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Current practice of clinical electroencephalography ed 2. Edited by David D. Daly and Timothy A. Pedley New York Raven Press 1990 844 pp illustrated $85

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Current Practice of Clinical
Electroencephalography, ed 2
Edited by David D . Daly and Timothy A . Pedlty
New York. Raven Press, 1990
844 pp, illustrated, $SS.OO
The long-awaited second edition of Current Practice of Clinical Electroencepbalograpby by Drs Daly and Pedley has finally
been published. The first edition, compiled by Drs Klass
and Daly nearly a dozen years ago, set very high standards.
Happily, the editors have put together a fine text, which
encompasses considerably more territory than the previous
edition. Indeed, the title is no longer appropriate, and “Current Practice of Clinical Neurophysiology” would better describe the contents. EEG is emphasized, but evoked potentials and sleep recording are included too. A chapter is also
devoted to long-term video-EEG monitoring, perhaps the
most important clinical EEG advance in the past decade.
As in many multiauthored texts, the writing style varies in
quality, material is occasionally duplicated from one chapter
to the next, and some chapters are stronger than others.
Many chapters, such as those by Dr Gotman (computerized
EEG analysis), Dr Radtke (sleep disorders), and Dr Daube
and colleagues (intraoperative monitoring), serve mainly to
review topics that themselves deserve entire texts. By and
large, these chapters are well written and provide a reasonable introduction for the novice. The chapters by Drs Kellaway (normal EEG), Hrachovy and colleagues (neonatal EEGj,
and Westmoreland (benign variantsj merit special plaudits
for their excellence. The evoked potential sections provide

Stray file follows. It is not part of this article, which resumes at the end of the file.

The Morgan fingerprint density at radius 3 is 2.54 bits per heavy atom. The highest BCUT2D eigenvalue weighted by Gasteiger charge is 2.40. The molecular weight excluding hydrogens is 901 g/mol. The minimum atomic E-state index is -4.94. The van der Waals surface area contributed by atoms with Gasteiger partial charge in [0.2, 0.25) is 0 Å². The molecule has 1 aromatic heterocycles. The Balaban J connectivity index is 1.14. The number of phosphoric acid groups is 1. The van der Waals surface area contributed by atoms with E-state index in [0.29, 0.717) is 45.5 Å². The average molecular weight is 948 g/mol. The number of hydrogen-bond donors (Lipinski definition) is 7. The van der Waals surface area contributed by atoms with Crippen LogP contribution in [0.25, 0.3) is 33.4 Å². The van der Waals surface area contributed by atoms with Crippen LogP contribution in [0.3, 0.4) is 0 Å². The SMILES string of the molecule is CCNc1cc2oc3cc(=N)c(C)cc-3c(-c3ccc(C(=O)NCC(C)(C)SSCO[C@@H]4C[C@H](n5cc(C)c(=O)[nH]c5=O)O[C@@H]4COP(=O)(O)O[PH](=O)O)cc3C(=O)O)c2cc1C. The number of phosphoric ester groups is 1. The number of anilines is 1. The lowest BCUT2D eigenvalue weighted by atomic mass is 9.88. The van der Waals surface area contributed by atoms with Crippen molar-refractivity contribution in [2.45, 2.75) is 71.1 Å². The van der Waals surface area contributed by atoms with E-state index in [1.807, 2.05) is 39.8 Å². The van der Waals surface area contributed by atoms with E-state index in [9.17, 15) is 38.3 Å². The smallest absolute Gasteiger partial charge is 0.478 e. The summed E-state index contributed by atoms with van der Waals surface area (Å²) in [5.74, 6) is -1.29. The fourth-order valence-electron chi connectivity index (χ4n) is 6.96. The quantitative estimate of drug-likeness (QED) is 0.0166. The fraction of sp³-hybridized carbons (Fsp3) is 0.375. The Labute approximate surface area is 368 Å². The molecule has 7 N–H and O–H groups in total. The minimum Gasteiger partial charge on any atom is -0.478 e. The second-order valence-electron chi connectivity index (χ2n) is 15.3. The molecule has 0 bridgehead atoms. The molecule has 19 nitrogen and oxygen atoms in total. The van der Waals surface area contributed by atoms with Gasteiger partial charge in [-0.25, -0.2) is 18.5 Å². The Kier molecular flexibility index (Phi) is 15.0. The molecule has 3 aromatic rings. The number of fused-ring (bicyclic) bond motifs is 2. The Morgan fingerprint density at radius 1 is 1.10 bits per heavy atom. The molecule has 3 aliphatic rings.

solid foundations for their material. One might have hoped
for more comprehensive reviews by Drs Kaplan and Lesser
and Dr Ajmone-Marsan, given the growing popularity of
long-term monitoring and intracranial EEG recording. A
much-advertised and commercialized method, computerized
topographic EEG mapping, is notably omitted from this book
save for brief mention by Dr Gotman. This absence is undoubtedly a not very subtie jibe by the editors, given their
emphasis on all other clinically applicable techniques.
This book is aimed at the trainee in clinical neurophysiology but is useful to the experienced electroencephalographer
as well. It will certainly be considered one of the premier
textbooks in clinical neurophysiology and become an essential part of every neurology and EEG laboratory library. This
reviewer can only hope that the third edition will arrive before another decade has passed.
Michael R . Sperling, MD
Handbook of Sleep Disorders
Edited by Michael j . Thoipy, MD
New York, Marcel Dekkw, 1990
920 pp, illmtrated, $1 6S.00 USICanah,
$ 1 98.00 all other countries
Sleep disorders medicine is of increasing significance to the
neurologist. The editor and authors of this handbook have
largely achieved their stated goal of presenting a neurologic
view of sleep medicine. The book begins with a section on